Do not forget to leave the headspace to prevent oxidation and explosion. Also, the space shouldn’t be too much to enable proper CO2 production during fermentation.
– Step 5: Cap the Filled Bottles
The next thing is to cap the filled bottles. After capping, do not refrigerate. Rather, keep your bottled beers in a dark room at room temperature for a period of two to three weeks. If you keep it in the fridge, your beer won’t carbonate, especially when using ale yeast.
After the two to three weeks wait, your beer ought to be fully carbonated and ready for drinking. You may also choose to force carbonate your beer to avoid the long wait. Once carbonation is complete, you can go on to enjoy a refreshing beer.
What Equipment Do You Need To Bottle Beer?
The equipment you need for bottling includes the bottle, a bottling bucket, a siphon hose, a bottle filler, and a bottle capper.
Bottling beer is one of the most effective means of packaging brewed beers. However, it may be an exhaustive process. Here are some important things to remember when preparing your equipment for bottling beer:
- Before filling your bottle, first, you need to rid it of any unwanted substance. Also, properly sanitize the bottle and other equipment to be used.
- The bottling bucket is the regular brew bucket containing your brew. It has a spigot (tap) at the base. This is used to control the movement of the beer into the siphon hose. The hose then carries the beer into the bottle filler.
- Use a spring-loaded bottle filler for neat transfer of beer into the bottle. The bottle capper is to help ensure that your bottle is perfectly capped and airtight.
- In place of a bucket, you could use a carboy. In this case, the siphon hose is attached to the racking cane. Here, the siphon needs pressure to pull the beer out of the carboy. Hence, the need for an auto-siphon, rather than inducing a siphon with your mouth.
- The hose then carries the beer to the filler, filling the beer. A bottle capper then helps to cap the bottle.
When Is the Best Bottling Period?
The best bottling period is three weeks after brewing an ale. This time is essential for complete fermentation, both the primary and secondary stages. Primary fermentation should be done within a week, while the other two weeks are for the secondary stage. It is important to remember that after brewing, you should not bottle the beer immediately.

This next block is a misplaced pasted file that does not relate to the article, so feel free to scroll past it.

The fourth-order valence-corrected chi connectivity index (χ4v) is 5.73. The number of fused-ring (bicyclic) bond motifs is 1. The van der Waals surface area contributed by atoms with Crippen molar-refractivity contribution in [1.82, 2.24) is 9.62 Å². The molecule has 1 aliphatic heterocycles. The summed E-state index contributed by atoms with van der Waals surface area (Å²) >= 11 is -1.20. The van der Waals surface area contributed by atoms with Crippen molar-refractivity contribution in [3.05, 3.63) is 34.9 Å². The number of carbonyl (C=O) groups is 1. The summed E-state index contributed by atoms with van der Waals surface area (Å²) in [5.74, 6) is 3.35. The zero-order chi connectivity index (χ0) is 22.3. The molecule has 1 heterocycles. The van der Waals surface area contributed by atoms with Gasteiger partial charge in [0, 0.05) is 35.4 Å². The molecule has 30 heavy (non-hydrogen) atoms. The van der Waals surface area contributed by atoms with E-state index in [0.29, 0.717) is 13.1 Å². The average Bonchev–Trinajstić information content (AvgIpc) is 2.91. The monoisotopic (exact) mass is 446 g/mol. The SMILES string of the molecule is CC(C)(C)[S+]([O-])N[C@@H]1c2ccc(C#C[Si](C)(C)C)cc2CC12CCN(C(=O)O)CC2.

You could bottle wheat beers right after primary fermentation. On the other hand, lagers take up to two weeks for primary fermentation. The secondary stage takes more than a month. That is, lagers are kept for about two months post-brewing before bottling—the wait time before bottling homebrew could be tricky.
You may be in doubt regarding when to go about bottling your beer.
Varying the difference in specific gravity from time to time (a period of two to three days) is the ideal solution. Once you have a stable reading, fermentation is complete. You can then bottle your fermented beer. Some other complex beers spend longer wait-time post brewing to allow them to reach their full complexities in terms of flavor and aroma.
Available Bottle Options
Bottles used in bottling beers come in different types. These bottles could be grouped into three. First, you could reuse plastic fizzy drink bottles or choose to reuse commercial beer bottles. Another option is to buy new bottles from the local homebrew stores.
When selecting a bottle to store your brew, the most important thing is to ensure that your choice can withstand the pressure of carbonated drinks. Another thing is cleanliness; you need to ensure that you can easily clean these bottles. Ensuring the bottles are clean is very important!
Reuse Plastic Fizzy Bottles